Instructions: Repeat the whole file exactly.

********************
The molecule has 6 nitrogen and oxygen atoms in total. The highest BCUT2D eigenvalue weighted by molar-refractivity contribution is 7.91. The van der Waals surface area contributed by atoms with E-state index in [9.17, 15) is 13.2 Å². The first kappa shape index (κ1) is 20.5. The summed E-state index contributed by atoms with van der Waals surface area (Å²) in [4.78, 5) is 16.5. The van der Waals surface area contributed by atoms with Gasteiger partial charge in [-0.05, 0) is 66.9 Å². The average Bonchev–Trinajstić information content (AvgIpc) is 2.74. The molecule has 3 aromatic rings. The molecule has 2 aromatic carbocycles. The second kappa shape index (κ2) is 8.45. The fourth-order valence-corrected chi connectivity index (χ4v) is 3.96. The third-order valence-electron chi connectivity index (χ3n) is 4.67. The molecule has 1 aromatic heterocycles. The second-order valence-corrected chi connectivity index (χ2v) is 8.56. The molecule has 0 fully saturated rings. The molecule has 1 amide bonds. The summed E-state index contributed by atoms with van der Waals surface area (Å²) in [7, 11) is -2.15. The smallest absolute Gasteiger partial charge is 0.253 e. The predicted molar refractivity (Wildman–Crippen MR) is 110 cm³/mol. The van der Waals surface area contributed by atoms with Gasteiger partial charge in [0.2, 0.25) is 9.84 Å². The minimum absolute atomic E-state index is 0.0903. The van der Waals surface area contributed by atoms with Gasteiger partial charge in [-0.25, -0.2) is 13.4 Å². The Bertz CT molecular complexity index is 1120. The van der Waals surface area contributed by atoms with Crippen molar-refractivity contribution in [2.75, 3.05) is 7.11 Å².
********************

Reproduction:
The molecule has 6 nitrogen and oxygen atoms in total. The highest BCUT2D eigenvalue weighted by molar-refractivity contribution is 7.91. The van der Waals surface area contributed by atoms with E-state index in [9.17, 15) is 13.2 Å². The first kappa shape index (κ1) is 20.5. The summed E-state index contributed by atoms with van der Waals surface area (Å²) in [4.78, 5) is 16.5. The van der Waals surface area contributed by atoms with Gasteiger partial charge in [-0.05, 0) is 66.9 Å². The average Bonchev–Trinajstić information content (AvgIpc) is 2.74. The molecule has 3 aromatic rings. The molecule has 2 aromatic carbocycles. The second kappa shape index (κ2) is 8.45. The fourth-order valence-corrected chi connectivity index (χ4v) is 3.96. The third-order valence-electron chi connectivity index (χ3n) is 4.67. The molecule has 1 aromatic heterocycles. The second-order valence-corrected chi connectivity index (χ2v) is 8.56. The molecule has 0 fully saturated rings. The molecule has 1 amide bonds. The summed E-state index contributed by atoms with van der Waals surface area (Å²) in [7, 11) is -2.15. The smallest absolute Gasteiger partial charge is 0.253 e. The predicted molar refractivity (Wildman–Crippen MR) is 110 cm³/mol. The van der Waals surface area contributed by atoms with Gasteiger partial charge in [0.2, 0.25) is 9.84 Å². The minimum absolute atomic E-state index is 0.0903. The van der Waals surface area contributed by atoms with Gasteiger partial charge in [-0.25, -0.2) is 13.4 Å². The Bertz CT molecular complexity index is 1120. The van der Waals surface area contributed by atoms with Crippen molar-refractivity contribution in [2.75, 3.05) is 7.11 Å².